I admire Frank Sinatra for his desire and courage to make speeches about juvenile delinquency, and if there is any person that the youngsters will listen to, it is Frankie-boy . . . I know of no actress who resembles a movie actress more than Joan Crawford. Even to the newcomers in the business, Joan Crawford is their idea of what a movie actress should be, and look like . . . I don’t know, but every time I see Maria Montez all dressed up, she looks like she got all dressed up, if you know what I mean . . . I go for Fred MacMurray’s candor, for, discussing “Double Indemnity” with me, he said, “I wish I weren’t in it, for it’s a good picture and I’d love to see it. But every time I do, I’m so nervous watching myself that I can’t really see and enjoy the picture.”



    I always like to wander into the offices and dressing rooms at the studios and look at the pictures and signs on the walls. A man who is connected with what is called “the art” at Paramount has an unusual photograph in his office. It is a picture of a pretty girl, and next to it are listed the various things the Hays Office won’t allow to be shown in a motion picture. They are: Law Defeated. Inside of Thigh. Lace Lingerie. Dead Man. Narcotics. Drinking. Exposed Bosom. Gambling. Pointing Gun. Tommy Gun.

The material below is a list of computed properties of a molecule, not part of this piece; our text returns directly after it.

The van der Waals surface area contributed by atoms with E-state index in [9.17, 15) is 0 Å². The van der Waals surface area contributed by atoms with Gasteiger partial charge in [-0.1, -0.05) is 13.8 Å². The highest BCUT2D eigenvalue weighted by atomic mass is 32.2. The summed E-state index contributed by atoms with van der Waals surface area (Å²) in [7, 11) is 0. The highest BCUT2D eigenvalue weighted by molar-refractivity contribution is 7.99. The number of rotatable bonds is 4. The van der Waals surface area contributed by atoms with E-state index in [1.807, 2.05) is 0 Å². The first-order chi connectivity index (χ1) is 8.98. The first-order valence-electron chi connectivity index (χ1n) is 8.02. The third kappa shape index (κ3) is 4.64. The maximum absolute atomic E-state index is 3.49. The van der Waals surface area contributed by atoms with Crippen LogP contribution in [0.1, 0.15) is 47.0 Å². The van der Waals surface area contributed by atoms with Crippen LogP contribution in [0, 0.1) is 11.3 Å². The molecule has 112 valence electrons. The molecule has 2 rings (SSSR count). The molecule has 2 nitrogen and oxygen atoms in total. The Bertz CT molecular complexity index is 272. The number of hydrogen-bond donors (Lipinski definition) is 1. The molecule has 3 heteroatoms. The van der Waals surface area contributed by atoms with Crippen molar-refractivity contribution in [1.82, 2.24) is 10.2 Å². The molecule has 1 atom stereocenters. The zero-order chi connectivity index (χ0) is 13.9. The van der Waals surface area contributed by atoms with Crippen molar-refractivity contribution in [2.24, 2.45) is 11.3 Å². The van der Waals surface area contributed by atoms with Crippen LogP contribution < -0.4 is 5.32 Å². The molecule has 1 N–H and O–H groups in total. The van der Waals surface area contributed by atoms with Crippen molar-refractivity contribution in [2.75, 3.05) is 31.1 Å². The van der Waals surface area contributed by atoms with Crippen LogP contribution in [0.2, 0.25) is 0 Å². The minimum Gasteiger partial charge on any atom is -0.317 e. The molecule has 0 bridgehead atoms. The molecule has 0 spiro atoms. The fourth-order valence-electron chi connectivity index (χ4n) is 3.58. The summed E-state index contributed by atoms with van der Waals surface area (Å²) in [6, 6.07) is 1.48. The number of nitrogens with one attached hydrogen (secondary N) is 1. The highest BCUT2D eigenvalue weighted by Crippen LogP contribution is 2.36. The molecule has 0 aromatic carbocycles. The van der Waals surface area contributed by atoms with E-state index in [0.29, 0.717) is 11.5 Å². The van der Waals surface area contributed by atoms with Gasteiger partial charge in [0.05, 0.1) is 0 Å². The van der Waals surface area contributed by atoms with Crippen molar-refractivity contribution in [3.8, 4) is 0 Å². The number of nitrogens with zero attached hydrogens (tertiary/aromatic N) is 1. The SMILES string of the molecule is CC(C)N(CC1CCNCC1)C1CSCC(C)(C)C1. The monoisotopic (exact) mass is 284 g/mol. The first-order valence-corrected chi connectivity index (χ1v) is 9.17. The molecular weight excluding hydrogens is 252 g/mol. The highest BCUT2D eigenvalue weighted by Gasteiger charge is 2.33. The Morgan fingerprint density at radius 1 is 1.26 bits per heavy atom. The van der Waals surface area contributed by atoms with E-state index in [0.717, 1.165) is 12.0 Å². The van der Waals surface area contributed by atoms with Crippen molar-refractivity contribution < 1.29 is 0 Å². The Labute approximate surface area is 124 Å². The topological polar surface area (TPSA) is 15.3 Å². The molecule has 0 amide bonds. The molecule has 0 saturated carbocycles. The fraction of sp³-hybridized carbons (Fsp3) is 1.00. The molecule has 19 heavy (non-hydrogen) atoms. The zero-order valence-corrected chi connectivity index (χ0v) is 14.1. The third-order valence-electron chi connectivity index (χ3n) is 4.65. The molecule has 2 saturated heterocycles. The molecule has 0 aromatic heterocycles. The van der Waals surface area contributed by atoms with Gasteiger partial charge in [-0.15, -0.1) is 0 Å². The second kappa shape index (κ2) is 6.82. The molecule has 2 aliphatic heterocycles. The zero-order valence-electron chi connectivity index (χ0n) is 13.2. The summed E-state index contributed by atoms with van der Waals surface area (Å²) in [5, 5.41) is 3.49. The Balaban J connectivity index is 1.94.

And this photograph shows the girl, Peggy Brooks, in lace lingerie, one leg placed on a chair, and she is pointing a gun at a dead policeman on the floor who has a tommy gun next to him. There is a bottle of whiskey on the table, some narcotics next to it, and a deck of cards is spread out on the floor. This one picture shows everything that the Hays Office won’t allow, but since I saw it I’m telling you about it for I want you to know everything about Hollywood that I know.



     

    I am very fond of Veronica Lake, and although some people insist that she is difficult, I find her very easy to get along with, and an interesting person to be with for dinner and merely gaze across the table and look at . . . I don’t know of any two fellows who have taken their success better than Sonny Tufts and Van Johnson. They sincerely act as if they are surprised by it and grateful for it, and I believe they are . . . I know of no actress who is better fun on a set than Binnie Barnes, and I completely detest those performers who believe that they are giving out with art and must be alone, Generally they discover that audiences leave them alone . . . It is amazing, I say, how Linda Darnell has developed into a glamour lady, and I am using the correct word when I say developed . . . I am especially fond of that story about a certain movie producer who, wanting to get away from it all, bought a ranch and hired experts to plant avocado trees. When this producer checked his orchard over, each tree had a little card on it. And on the card was written a fancy botanical term for each type of avocado. Then one night the wind blew all the cards off the trees. The next morning the producer printed his own cards, naming each avocado after a famous sweater girl, and that’s Hollywood for you!

    THE END

     

    It is a quote. PHOTOPLAY MAGAZINE JUNE 1945